More than 100 crime gangs are operating in South Yorkshire, with nearly a half involved in dealing drugs and a quarter with links to firearms.
The scale of the problem is unveiled in a report prepared for South Yorkshire’s Police and Crime Commissioner, Dr Alan Billings, on the state of crime in South Yorkshire today.
South Yorkshire Police produced the document to highlight the progress made over the last year and the challenges remaining, based on targets set in the Commissioner’s Police and Crime Plan.
The report says ‘organised crime groups’ and ‘urban street gangs’ ‘pose a significant risk to both themselves and the public at large’.
“Many are linked to drugs markets and firearms,” the report reveals.
Analysis of the 105 gangs operating in South Yorkshire today shows that 42 per cent are involved in drugs and 27 per cent have links to guns.
Forty per cent of the gangs have at least one member in prison, the report states.
“The make up of various gangs are varied, with Doncaster dealing with numerous groups linked to the travelling community and Sheffield experiencing the more recognised issues of inner city organised crime groups and urban street gangs,” the report reveals.
It says South Yorkshire Police is running operations to break up the gangs and there is work underway to try to divert young people away from lives of crime through schools, but he said in extreme cases, involving criminal families, children are being removed from their homes in a bid to ‘break the cycle’.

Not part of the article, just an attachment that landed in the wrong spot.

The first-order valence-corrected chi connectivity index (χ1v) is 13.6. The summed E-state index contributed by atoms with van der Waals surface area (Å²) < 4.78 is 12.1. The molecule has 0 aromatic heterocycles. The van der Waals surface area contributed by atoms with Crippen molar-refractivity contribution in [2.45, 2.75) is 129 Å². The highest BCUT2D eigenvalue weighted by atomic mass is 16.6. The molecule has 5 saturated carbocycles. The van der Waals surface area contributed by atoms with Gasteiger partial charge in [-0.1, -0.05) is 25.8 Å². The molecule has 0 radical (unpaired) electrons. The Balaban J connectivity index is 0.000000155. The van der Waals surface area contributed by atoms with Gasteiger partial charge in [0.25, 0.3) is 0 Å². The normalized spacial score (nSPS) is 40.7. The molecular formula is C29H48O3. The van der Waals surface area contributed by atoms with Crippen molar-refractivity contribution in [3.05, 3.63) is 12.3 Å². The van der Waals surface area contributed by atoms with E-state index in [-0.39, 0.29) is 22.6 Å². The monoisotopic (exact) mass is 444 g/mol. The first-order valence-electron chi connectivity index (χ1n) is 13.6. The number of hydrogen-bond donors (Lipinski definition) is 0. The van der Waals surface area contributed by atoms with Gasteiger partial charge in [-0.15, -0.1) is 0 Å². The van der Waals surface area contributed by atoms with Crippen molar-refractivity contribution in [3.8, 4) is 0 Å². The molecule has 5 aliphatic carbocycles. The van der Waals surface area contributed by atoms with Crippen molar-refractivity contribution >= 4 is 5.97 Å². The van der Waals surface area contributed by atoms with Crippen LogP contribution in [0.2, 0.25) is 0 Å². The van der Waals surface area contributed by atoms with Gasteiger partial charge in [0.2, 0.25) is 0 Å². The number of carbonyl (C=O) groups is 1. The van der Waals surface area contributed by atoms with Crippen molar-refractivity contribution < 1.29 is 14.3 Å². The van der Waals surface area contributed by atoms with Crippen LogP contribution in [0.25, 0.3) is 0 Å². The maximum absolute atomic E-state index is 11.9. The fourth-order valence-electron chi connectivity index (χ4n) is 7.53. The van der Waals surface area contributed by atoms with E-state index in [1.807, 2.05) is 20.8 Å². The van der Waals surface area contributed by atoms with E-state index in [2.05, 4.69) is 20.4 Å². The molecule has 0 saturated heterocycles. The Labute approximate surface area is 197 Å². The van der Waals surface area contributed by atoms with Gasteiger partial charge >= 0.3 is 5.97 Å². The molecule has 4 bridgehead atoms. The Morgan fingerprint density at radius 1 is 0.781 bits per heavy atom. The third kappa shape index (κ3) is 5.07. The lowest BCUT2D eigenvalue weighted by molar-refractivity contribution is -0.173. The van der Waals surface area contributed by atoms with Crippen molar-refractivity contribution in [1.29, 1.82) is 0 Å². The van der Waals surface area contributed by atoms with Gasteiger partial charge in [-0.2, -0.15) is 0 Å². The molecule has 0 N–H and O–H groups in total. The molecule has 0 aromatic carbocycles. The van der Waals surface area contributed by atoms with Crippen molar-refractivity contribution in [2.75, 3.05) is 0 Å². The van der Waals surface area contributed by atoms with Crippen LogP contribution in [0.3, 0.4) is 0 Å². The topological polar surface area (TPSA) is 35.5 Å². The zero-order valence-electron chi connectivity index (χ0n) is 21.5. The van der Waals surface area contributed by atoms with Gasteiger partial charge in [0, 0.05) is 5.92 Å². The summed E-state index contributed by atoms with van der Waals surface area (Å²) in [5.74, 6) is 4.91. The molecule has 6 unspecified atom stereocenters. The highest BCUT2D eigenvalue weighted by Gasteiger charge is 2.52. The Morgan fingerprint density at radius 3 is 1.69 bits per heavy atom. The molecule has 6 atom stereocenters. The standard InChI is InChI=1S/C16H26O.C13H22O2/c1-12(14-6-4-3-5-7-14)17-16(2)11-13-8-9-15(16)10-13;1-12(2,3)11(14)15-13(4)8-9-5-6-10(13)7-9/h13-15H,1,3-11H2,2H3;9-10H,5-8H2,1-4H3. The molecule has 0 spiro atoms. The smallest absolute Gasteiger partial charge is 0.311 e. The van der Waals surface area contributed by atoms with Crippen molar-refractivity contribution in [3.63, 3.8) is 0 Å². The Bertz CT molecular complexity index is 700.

“Innovations include the involvement of social care in intervening where children are living in families involved in organised criminality in order to break the cycle of criminality,” says the report.
“This is particularly important as for many families, organised crime group membership spans generations.”
South Yorkshire Police said a recent crackdown on the gangs, codenamed Operation Zeus, was launched to tackle ‘armed criminality and the increase of inferred firearms on the streets of South Yorkshire’.
“Gangs who are linked to firearms are being prioritised for intervention due to the risk that they pose to the public,” says the report.
* See tomorrow’s Star for full analysis of the report